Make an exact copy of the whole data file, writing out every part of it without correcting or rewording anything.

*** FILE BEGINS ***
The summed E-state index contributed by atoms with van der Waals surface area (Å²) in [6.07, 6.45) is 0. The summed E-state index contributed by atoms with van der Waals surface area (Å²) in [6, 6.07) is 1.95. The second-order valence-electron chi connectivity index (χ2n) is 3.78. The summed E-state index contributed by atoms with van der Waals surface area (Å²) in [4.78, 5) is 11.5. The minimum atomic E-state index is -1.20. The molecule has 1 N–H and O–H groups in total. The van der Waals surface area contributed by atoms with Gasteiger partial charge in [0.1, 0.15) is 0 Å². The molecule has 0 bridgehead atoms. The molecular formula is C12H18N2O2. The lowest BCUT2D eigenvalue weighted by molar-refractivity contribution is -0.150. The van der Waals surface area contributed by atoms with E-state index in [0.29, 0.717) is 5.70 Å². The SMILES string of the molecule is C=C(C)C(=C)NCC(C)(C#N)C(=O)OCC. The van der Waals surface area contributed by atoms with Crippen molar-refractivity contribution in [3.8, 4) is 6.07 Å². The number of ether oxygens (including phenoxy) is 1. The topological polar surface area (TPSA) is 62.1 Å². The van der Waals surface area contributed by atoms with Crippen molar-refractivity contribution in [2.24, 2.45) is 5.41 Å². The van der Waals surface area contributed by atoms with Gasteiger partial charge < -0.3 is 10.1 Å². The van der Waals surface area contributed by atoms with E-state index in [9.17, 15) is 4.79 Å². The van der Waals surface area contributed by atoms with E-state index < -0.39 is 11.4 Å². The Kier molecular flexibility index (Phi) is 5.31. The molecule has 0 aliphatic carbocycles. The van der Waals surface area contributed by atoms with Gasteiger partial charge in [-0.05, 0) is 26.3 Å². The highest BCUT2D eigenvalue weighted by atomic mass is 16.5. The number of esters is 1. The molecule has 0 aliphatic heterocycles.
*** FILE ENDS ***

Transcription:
The summed E-state index contributed by atoms with van der Waals surface area (Å²) in [6.07, 6.45) is 0. The summed E-state index contributed by atoms with van der Waals surface area (Å²) in [6, 6.07) is 1.95. The second-order valence-electron chi connectivity index (χ2n) is 3.78. The summed E-state index contributed by atoms with van der Waals surface area (Å²) in [4.78, 5) is 11.5. The minimum atomic E-state index is -1.20. The molecule has 1 N–H and O–H groups in total. The van der Waals surface area contributed by atoms with Gasteiger partial charge in [0.1, 0.15) is 0 Å². The molecule has 0 bridgehead atoms. The molecular formula is C12H18N2O2. The lowest BCUT2D eigenvalue weighted by molar-refractivity contribution is -0.150. The van der Waals surface area contributed by atoms with E-state index in [0.29, 0.717) is 5.70 Å². The SMILES string of the molecule is C=C(C)C(=C)NCC(C)(C#N)C(=O)OCC. The van der Waals surface area contributed by atoms with Crippen molar-refractivity contribution in [3.8, 4) is 6.07 Å². The number of ether oxygens (including phenoxy) is 1. The topological polar surface area (TPSA) is 62.1 Å². The van der Waals surface area contributed by atoms with Crippen molar-refractivity contribution in [2.24, 2.45) is 5.41 Å². The van der Waals surface area contributed by atoms with Gasteiger partial charge < -0.3 is 10.1 Å². The van der Waals surface area contributed by atoms with E-state index in [9.17, 15) is 4.79 Å². The van der Waals surface area contributed by atoms with E-state index < -0.39 is 11.4 Å². The Kier molecular flexibility index (Phi) is 5.31. The molecule has 0 aliphatic carbocycles. The van der Waals surface area contributed by atoms with Gasteiger partial charge in [-0.05, 0) is 26.3 Å². The highest BCUT2D eigenvalue weighted by atomic mass is 16.5. The number of esters is 1. The molecule has 0 aliphatic heterocycles.